From the time of the ancient Greeks to the twenty-first century, the history of Western approaches towards ‘madness’ is a history of attempting to classify symptoms, name disorders, house the 'mad', care for the distressed, cure mental 'disease', and predict outcomes of ‘illnesses.’ This brief history looks at those approaches and the eras in which they predominated. This is a linear account of how we arrived at deinstitutionalisation of psychiatric hospitals and office-based psychiatry today in the West from our early beginnings dealing with ‘madness’ in Greek antiquity. Starting with the early work of Aristotle in ancient Greece and the 'mad cell' of the medieval era, this brief history takes us through the Enlightenment and on into the nineteenth and twentieth centuries. Many of the cures mentioned seem cruel and foolish today but, in their day, they were firmly believed in. Each era builds upon the one before it as it struggles to discover the ‘truth’ about ‘madness’ and ‘deal with’ those who suffered from it through incarceration, restraint, medication and other forms of treatment. This brief history is suitable for readers who want a critical appraisal of society’s attempts in the West to deal with ‘madness’ as well as students of psychology, nursing, social work and the social sciences. It makes a point to concern itself with how well or badly people experiencing mental distressed were treated. References at the back lead the reader on to more in depth literature on the subject should they wish to pursue it further.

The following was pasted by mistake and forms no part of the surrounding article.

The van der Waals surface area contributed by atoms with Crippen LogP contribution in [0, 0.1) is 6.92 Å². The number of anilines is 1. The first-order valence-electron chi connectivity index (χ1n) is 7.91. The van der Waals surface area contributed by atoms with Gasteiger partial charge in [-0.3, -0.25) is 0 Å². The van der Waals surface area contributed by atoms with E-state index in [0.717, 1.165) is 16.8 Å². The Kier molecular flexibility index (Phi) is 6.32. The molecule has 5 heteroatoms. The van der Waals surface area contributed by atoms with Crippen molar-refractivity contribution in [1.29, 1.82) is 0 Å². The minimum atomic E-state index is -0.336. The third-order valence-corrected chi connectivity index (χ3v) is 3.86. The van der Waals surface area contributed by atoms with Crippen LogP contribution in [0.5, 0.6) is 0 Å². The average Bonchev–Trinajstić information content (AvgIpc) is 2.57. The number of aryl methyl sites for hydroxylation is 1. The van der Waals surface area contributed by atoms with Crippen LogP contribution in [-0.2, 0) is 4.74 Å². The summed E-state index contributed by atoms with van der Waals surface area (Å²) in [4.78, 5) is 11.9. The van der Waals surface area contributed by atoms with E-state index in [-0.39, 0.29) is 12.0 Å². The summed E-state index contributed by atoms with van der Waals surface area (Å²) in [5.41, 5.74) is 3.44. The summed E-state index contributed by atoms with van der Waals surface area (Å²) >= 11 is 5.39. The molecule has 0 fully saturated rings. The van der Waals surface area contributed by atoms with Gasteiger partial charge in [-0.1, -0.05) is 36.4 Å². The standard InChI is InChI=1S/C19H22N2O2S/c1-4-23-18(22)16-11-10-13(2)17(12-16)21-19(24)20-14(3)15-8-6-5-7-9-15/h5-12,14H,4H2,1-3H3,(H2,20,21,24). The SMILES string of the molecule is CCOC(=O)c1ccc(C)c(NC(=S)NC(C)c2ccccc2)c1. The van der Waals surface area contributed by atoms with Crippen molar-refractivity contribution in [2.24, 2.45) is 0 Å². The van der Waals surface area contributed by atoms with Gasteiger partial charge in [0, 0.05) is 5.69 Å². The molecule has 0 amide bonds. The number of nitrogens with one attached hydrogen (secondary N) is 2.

|File size:||750 KB|
About the Author
Dr Annie Southern was educated at Oxford University and has a PhD in health science from the University of Canterbury. Her doctorate looked at women's career experiences as they are affected by mental illness. She has worked in publishing as a magazine and book editor. She has also lived through the Canterbury earthquakes in New Zealand and has an interest in earthquake trauma. Her publications are available both as ebooks and print editions.